I have to say this is, and has always been, a high-pressure profession. I don't know how anyone manages to stand in front of 34 teenagers without noticing it. Don't mistake that for a complaint, because it's not. There's really just about nothing I'd rather do, but I've been doing this for a while so it's easier for me.
Some of my younger colleagues are not so sanguine. I regularly hear them being jealous, jealous of me because I've put in more years and can retire. They, of course, ignore the fact that they're maybe thirty years younger than I am because that's not precisely what's bothering them now. What's bothering them now is this--on top of all the pressure already inherent in this gig, there are these do or die Danielson directives. At any moment, someone can walk in, say you suck, and if they say it enough, you're busy pursuing your private interests, e.g. looking for food and shelter.
There aren't really a whole lot of needs more basic than those, and having them hanging over your head is not precisely inspirational. Mulgrew can go on about how there were "only" 700 double ineffectives, but if you're one of them that's little consolation. And even if you aren't one of them, there are a few issues with that line of thought. One is that everyone, and I mean everyone, spends an inordinate amount of time and energy fretting over this. The other, of course, is that this "low" number and others like it are precisely what inspired Andrew Cuomo to sell his even worse evaluation bill to the Heavy Hearts Assembly.
It must be great to get up in front of hundreds of cheering loyalty-oath signers and declare how wonderful everything is. Unfortunately, when you have people crying to you that they only have a few years in and are hoping to make it to twenty so they can get the hell out, it's tough to get up and sing a happy song. Me, I have no words. You can't make someone feel better when they're looking you in the eye and declaring, "Only 137 more days to go."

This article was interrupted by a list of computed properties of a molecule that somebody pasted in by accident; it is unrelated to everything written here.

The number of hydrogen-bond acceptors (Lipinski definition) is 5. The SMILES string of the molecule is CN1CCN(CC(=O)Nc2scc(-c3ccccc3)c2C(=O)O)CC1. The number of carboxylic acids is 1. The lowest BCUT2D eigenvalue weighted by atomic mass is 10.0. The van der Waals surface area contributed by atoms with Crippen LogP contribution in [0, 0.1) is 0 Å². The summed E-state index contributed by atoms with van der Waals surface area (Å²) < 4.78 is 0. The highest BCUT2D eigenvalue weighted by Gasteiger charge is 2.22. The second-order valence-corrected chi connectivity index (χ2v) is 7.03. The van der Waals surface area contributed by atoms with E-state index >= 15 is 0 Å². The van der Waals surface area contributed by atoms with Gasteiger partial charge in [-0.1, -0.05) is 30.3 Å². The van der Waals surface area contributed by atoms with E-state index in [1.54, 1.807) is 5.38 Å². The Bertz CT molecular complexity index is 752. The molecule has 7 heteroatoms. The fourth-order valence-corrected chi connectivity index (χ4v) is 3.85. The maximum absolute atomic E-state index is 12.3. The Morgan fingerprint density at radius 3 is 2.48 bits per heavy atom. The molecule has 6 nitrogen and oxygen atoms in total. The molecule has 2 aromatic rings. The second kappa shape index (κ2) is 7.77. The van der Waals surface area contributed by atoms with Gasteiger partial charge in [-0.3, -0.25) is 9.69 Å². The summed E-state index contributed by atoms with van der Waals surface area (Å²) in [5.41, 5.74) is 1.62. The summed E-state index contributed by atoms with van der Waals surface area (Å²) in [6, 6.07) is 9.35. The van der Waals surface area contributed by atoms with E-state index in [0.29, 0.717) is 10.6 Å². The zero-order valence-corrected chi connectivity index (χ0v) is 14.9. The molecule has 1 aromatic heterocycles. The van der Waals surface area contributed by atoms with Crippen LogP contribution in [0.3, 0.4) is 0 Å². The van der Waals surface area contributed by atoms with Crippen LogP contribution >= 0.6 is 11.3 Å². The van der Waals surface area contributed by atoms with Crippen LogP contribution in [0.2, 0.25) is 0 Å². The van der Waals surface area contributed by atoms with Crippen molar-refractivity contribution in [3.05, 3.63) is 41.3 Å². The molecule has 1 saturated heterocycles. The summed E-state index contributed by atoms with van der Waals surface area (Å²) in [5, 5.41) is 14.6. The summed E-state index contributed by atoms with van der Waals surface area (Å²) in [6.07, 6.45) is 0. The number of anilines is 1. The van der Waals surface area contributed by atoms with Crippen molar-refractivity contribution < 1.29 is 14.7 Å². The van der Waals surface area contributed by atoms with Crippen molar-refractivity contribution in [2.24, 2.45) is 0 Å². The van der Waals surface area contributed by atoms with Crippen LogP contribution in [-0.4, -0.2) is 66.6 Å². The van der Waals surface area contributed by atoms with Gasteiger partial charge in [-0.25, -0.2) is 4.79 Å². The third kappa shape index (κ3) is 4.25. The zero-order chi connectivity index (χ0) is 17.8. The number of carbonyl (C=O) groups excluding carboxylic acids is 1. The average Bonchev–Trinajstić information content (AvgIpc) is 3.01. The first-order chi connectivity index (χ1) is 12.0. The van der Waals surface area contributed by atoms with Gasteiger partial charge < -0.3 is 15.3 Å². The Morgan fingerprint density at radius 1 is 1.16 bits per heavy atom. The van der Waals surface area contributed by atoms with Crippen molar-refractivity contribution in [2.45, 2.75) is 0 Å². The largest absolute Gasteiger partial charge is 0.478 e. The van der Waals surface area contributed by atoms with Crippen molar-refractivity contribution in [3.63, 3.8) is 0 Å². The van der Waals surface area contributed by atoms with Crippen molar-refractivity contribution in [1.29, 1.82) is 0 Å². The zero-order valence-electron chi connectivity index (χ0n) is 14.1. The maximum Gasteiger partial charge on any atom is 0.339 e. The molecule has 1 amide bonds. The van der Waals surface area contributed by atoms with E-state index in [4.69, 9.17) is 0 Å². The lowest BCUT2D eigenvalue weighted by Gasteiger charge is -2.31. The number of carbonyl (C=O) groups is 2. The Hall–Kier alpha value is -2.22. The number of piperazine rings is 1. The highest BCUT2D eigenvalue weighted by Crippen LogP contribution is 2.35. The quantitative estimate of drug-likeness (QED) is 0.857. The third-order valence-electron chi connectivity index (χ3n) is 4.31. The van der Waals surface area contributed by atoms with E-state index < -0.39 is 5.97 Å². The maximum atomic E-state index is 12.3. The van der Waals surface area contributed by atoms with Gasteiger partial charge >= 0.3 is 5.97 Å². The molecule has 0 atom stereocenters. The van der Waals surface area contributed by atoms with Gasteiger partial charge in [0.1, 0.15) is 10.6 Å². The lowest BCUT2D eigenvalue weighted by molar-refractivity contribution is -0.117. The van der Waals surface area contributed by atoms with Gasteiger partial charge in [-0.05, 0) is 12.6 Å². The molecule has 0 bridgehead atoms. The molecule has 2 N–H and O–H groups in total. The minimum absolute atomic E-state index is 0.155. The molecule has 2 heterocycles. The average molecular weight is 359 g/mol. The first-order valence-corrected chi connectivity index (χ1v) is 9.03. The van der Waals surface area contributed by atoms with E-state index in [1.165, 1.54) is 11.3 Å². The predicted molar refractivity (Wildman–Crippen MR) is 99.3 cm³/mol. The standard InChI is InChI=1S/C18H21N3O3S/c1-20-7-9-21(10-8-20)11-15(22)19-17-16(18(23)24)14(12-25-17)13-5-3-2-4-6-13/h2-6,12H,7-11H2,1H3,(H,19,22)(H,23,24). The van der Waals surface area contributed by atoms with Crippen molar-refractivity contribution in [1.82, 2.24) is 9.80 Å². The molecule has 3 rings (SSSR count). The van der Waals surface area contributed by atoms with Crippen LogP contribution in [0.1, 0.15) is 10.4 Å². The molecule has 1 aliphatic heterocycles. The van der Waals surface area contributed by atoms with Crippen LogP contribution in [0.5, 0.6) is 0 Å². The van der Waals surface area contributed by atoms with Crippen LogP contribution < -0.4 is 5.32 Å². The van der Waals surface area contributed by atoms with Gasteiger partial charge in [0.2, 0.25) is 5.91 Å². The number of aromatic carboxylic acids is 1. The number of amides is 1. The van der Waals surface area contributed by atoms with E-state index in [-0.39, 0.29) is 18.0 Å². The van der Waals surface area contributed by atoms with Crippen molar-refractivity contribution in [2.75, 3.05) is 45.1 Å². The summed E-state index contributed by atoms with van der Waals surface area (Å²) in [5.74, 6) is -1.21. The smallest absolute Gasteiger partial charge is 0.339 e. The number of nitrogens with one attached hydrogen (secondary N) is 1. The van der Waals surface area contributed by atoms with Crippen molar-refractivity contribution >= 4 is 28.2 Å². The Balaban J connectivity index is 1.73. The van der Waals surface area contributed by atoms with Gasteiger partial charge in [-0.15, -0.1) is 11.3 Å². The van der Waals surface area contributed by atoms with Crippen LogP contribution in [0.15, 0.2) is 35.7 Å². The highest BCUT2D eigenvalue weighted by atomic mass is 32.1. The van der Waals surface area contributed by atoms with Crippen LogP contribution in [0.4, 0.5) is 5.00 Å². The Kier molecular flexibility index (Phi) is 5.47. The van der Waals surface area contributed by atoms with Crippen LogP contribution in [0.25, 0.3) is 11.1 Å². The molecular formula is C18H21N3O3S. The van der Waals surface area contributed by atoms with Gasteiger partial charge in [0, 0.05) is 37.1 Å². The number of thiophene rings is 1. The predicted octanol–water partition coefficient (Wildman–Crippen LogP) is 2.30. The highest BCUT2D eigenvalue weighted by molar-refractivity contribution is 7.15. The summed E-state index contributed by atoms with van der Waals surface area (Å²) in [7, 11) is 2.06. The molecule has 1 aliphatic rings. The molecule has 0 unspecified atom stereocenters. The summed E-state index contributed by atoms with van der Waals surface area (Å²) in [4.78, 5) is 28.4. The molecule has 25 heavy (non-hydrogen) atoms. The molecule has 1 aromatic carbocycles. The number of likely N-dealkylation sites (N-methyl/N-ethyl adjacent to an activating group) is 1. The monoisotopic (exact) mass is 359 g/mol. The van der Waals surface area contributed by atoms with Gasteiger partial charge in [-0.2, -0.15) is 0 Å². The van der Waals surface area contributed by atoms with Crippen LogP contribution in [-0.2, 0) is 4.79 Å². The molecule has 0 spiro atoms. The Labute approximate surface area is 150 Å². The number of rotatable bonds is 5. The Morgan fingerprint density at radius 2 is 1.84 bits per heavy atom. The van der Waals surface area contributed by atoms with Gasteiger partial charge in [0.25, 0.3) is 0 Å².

Sadly, that will only get them through this year, and there are ten or fifteen more to go. I know there are plenty of Americans out there who will say, "Yeah, my job sucks, and my life sucks, so what the hell do I care if your life sucks too?" That's a popular attitude, and simultaneously one of the worst attitudes of which I can even conceive. Now here's the thing. It's one thing to be miserable. That's really your problem. It's quite another to endorse the notion that role models for your children should be miserable. It's kind of a chain reaction.
In our zeal to emphasize test scores, to rate teachers by junk science, to open charters and close public schools, we've neglected to examine the relative happiness or lack thereof in our children. Maybe I'm not as sophisticated as those who preach rigor and grit, but that's kind of important to me. I don't want my classroom to be a source of rigor. I want it to be a source of joy. If I can find joy in myself and share it with the children while teaching English they will learn more than just English. They will learn to love English. Maybe they will even learn to love life. Who knows?
Now I haven't got a rubric or formula to precisely express that, but having seen many rubrics and silver bullets over the year, I've got little faith in them. I've got a lot of faith in happy children. I don't think it would be all that terrible if we tried to create happy teachers to inspire them, even if they miss a close reading here or there.
Stories herein containing unnamed or invented characters are works of fiction. Names, characters, businesses, places, events and incidents are either the products of the author’s imagination or used in a fictitious manner. Any resemblance to actual persons, living or dead, or actual events is purely coincidental.